Thursday, September 25, 2014

EVERY WORD YOU WRITE BY RITA KARNOPP #writingtips

Every word you write is important.  That doesn’t mean you have to write every word possible.  Writing ‘tight’ is as important as pacing and freshness.  A short sentence is more effective than a paragraph saying the same thing.  Get to the point!

I know that when we naturally talk with others we have a tendency to wander here and there in conversation.  But, don’t write your book that way.  Let your characters talk - just don’t let them ramble on-and-on.
      

      blue in color

Editing is the time to be thinking about cutting redundant words (surprised and startled are the same thing) and the over explained paragraphs, plus meaningless dialog.

Don’t pepper your work with ‘big words’ because you love the English language.  Another area to be careful of is the professional and technical language you’re used to, but most likely your reader isn’t.  Write so your reader will understand.  Don’t try to teach them your expert or procedural language either.

When editing, look for sentences that can be switched around and shortened.  You’d be amazed how tight your writing will become. 

Detach yourself emotionally from your words.  That’s big.  I hate to delete a flowing, brilliant sentence.  But if it doesn’t sound like my character – I’ll have to cut that sentence.  It’s not easy – but if it makes my book better, I’m willing to cut it out!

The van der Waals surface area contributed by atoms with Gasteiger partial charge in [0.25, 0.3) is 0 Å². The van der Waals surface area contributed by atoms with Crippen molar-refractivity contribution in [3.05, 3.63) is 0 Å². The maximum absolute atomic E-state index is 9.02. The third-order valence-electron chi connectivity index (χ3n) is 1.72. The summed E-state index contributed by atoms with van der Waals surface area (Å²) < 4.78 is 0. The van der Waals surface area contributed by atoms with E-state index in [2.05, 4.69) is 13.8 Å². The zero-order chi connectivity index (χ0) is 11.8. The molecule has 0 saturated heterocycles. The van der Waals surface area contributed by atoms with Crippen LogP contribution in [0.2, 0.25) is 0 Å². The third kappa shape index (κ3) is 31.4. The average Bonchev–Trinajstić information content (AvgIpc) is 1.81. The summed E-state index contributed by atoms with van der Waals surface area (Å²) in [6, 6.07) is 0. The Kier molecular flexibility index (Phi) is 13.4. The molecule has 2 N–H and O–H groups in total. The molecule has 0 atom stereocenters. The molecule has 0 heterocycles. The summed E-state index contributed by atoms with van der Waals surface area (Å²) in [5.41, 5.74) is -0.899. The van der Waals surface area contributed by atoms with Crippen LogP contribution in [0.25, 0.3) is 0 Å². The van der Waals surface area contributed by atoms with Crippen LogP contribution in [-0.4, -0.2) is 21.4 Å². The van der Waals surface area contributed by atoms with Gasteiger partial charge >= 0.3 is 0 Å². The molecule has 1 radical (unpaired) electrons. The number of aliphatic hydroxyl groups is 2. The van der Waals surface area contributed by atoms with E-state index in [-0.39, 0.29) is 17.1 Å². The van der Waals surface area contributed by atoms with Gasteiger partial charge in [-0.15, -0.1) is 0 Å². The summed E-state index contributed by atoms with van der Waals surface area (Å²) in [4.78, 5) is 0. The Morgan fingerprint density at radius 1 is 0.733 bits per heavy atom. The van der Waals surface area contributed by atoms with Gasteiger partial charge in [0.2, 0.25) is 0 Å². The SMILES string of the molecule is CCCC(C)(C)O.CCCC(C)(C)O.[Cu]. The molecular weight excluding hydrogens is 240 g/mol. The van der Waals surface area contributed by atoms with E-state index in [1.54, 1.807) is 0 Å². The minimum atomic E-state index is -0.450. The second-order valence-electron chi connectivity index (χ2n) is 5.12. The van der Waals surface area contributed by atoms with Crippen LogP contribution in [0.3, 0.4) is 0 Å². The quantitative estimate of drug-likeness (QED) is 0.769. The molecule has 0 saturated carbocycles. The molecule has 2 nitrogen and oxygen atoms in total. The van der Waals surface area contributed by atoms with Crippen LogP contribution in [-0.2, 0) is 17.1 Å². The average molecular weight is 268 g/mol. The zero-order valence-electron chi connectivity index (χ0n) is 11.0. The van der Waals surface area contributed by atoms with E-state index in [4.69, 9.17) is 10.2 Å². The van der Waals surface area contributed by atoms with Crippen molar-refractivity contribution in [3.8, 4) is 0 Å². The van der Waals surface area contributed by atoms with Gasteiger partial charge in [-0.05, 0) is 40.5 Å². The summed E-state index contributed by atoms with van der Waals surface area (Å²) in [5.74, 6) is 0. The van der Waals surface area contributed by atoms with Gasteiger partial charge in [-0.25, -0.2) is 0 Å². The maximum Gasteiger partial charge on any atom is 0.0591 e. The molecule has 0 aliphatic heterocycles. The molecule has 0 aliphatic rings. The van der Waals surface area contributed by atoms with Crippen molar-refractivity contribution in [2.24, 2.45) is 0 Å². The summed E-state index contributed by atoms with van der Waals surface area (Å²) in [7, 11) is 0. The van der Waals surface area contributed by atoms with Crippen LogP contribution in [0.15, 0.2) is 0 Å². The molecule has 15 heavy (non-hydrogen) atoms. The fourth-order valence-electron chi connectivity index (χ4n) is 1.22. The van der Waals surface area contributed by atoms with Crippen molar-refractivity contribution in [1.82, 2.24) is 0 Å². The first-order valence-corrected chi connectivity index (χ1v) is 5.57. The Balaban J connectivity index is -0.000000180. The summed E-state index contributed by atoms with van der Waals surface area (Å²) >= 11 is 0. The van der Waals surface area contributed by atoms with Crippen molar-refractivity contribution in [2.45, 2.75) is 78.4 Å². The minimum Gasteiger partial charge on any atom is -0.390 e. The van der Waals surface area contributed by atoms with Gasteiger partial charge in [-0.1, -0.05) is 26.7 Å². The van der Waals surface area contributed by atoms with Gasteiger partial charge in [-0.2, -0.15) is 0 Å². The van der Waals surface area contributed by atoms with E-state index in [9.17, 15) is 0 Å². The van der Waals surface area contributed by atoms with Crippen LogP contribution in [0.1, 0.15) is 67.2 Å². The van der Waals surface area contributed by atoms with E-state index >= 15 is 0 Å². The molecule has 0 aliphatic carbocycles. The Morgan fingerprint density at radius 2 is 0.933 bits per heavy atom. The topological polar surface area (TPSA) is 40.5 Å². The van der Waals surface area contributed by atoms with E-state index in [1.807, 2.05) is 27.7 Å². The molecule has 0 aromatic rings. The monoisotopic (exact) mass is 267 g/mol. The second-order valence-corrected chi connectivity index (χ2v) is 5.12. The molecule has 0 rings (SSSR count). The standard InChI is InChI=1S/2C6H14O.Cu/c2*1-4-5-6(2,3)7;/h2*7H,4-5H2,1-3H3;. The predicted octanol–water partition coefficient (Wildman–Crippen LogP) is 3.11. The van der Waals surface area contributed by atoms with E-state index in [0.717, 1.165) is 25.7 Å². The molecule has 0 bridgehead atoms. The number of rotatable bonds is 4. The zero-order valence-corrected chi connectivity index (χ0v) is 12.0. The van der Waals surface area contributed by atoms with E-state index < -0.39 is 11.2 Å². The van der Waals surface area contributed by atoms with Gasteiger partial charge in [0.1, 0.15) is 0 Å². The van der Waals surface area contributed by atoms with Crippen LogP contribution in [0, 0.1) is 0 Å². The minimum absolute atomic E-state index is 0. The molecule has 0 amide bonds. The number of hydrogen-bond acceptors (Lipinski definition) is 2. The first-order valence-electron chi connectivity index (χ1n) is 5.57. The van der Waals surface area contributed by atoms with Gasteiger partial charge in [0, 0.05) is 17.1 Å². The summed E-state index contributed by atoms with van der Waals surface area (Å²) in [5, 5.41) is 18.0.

Rely on the power of a single well-chosen word and trust it to do its job.  What are some key tips to writing tight?

Remove redundant modifiers.  Say what?  Yep, they’re part of our every-day language, yet not necessary.  Here are some commonly used redundant modifiers. I’m sure once you read them, you’ll have many more to add to the list.

          sat down                                  true facts
          end result                                 sudden crisis
          full and complete                      terrible tragedy
          kind of                                     each individual
          hopes and desires                    free gift
          first and foremost                     important essentials
          basic and fundamental             consensus of opinion
          each and every                         various differences
          true and accurate                     past history
          completely finished                            final outcome

When you’re editing, watch for repeat meanings of words and delete them.  Also be aware of redundant word phrasing.

This is the last and final call for mystery writer interviews.
Revise: This is the final call for mystery writer interviews.

Also watch for redundant categories.  Certain words suggest a category. 

shiny is an appearance              large in size
bright in color                           round in shape
period in time                           at an early time

A final tip you can do to catch redundant modifiers is to read your book out loud.  It’s amazing what your ears will hear - that your eyes don’t see! You can cut redundancies and tighten your story.

“Let’s tighten that last paragraph!”


A final tip?  Read your story aloud.  You’ll hear those redundant modifiers, cut them and tighten your writing.

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